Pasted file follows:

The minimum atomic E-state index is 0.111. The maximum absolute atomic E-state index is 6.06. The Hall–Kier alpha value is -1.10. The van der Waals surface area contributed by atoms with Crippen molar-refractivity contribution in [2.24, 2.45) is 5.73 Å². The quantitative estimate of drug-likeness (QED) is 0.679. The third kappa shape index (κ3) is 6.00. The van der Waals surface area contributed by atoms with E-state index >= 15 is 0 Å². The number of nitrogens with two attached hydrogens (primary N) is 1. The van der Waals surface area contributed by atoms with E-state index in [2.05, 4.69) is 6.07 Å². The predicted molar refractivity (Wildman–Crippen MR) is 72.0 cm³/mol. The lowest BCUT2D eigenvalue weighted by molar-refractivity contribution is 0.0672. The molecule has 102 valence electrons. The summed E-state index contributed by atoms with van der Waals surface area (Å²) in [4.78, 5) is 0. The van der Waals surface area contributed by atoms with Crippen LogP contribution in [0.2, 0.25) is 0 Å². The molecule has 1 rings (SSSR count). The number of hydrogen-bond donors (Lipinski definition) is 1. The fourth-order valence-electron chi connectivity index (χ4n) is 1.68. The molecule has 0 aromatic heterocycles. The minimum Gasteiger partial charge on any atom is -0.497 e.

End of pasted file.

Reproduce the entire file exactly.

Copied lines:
The minimum atomic E-state index is 0.111. The maximum absolute atomic E-state index is 6.06. The Hall–Kier alpha value is -1.10. The van der Waals surface area contributed by atoms with Crippen molar-refractivity contribution in [2.24, 2.45) is 5.73 Å². The quantitative estimate of drug-likeness (QED) is 0.679. The third kappa shape index (κ3) is 6.00. The van der Waals surface area contributed by atoms with E-state index >= 15 is 0 Å². The number of nitrogens with two attached hydrogens (primary N) is 1. The van der Waals surface area contributed by atoms with E-state index in [2.05, 4.69) is 6.07 Å². The predicted molar refractivity (Wildman–Crippen MR) is 72.0 cm³/mol. The lowest BCUT2D eigenvalue weighted by molar-refractivity contribution is 0.0672. The molecule has 102 valence electrons. The summed E-state index contributed by atoms with van der Waals surface area (Å²) in [4.78, 5) is 0. The van der Waals surface area contributed by atoms with Crippen LogP contribution in [0.2, 0.25) is 0 Å². The molecule has 1 rings (SSSR count). The number of hydrogen-bond donors (Lipinski definition) is 1. The fourth-order valence-electron chi connectivity index (χ4n) is 1.68. The molecule has 0 aromatic heterocycles. The minimum Gasteiger partial charge on any atom is -0.497 e.